The Things You Don’t See


Information design, by nature, is concerned with making sense of the known: data, facts, observations, ideas. It involves taking existing content and putting it in a format that makes it more readily know-able. But rarely does information design acknowledge the missing, the unknown.

A recent talk by Andy Kirk on representing the absence of data in visualizations rekindled my thinking on how much we underestimate “known unknowns” or completely miss the “unknown unknowns” in a given situation. While Andy highlights the challenges of graphically depicting a zero quantity as well as the visual and narrative impact of emptiness in data display, I see a parallel set of challenges in the conceptual, non-quantitative side of information design: how do you map a comprehensive understanding of a situation beyond what’s readily given and outside of one’s own frame of reference? (To clarify, the “conceptual, non-quantitative” work I’m referring to here isn’t about making infographics but about solving complex problems in organizations.)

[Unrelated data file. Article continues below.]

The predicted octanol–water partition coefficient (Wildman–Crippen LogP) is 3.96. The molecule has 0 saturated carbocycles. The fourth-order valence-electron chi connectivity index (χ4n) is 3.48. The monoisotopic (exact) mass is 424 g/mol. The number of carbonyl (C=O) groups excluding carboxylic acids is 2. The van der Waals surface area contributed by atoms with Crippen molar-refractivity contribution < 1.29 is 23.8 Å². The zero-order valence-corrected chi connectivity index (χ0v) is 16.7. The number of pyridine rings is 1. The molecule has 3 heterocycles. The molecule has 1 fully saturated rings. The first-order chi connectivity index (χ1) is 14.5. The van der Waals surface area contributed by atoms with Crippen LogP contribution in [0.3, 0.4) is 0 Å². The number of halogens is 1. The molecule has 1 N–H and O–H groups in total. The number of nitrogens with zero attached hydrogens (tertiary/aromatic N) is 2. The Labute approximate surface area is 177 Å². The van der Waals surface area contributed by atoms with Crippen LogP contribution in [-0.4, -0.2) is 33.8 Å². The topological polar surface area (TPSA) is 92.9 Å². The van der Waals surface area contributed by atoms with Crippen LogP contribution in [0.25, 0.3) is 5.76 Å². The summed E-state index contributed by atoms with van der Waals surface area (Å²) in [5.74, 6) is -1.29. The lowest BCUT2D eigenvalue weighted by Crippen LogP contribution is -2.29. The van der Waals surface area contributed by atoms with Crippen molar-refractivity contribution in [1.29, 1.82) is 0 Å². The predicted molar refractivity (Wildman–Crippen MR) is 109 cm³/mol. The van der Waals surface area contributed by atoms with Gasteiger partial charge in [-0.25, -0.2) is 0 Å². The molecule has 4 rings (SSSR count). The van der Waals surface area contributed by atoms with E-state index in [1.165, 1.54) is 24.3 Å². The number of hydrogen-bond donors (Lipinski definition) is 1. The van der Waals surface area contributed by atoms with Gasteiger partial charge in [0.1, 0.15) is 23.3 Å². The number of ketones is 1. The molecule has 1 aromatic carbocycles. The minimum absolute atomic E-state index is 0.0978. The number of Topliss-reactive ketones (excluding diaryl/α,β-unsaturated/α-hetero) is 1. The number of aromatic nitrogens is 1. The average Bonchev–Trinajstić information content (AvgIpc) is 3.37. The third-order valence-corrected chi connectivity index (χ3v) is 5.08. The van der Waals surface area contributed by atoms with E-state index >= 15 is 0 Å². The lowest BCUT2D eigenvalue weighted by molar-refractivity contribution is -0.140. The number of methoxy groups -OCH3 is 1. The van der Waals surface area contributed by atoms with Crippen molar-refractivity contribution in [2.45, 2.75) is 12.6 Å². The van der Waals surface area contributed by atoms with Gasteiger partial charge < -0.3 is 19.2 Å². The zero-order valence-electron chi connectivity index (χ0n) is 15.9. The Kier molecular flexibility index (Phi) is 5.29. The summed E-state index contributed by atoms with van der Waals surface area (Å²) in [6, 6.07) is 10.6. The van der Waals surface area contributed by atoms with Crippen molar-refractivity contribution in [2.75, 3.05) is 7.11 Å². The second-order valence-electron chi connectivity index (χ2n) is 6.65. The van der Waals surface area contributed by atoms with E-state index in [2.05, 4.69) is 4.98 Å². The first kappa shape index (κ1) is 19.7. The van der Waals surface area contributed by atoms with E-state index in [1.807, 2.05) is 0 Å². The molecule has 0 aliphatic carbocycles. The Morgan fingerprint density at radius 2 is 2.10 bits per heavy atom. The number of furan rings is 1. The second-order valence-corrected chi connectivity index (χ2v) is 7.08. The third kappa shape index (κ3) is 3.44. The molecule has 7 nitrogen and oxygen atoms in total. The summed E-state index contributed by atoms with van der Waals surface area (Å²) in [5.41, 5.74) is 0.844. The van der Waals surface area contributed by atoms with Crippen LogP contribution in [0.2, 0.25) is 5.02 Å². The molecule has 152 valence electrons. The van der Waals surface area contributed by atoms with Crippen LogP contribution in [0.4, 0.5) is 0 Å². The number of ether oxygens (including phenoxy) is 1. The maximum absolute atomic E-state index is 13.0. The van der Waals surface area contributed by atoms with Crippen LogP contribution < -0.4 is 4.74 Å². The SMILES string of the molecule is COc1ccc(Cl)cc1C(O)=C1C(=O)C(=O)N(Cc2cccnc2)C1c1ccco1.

Solid fact-finding and content gathering provide the raw material for information design. Asking the right questions and getting the necessary answers, however, can mean different things to different people. In conceptual information design, who, what, when, where, why, and how span a broad range of observable phenomena to be captured and analyzed (people, places, ideas, connections, processes, contexts, comparisons, etc). But the person framing the questions can only do so from their point of view and with the skills and expertise they possess at the time. Biases certainly affect the quality of fact-finding, but a lack of contextualization and systems thinking, among other awarenesses, can severely hinder information design work. Below are just a few blind spots in the early stages of information design work that can constrain understanding and potentially lead a project down the wrong path:

1. We don’t see what’s right in front of us.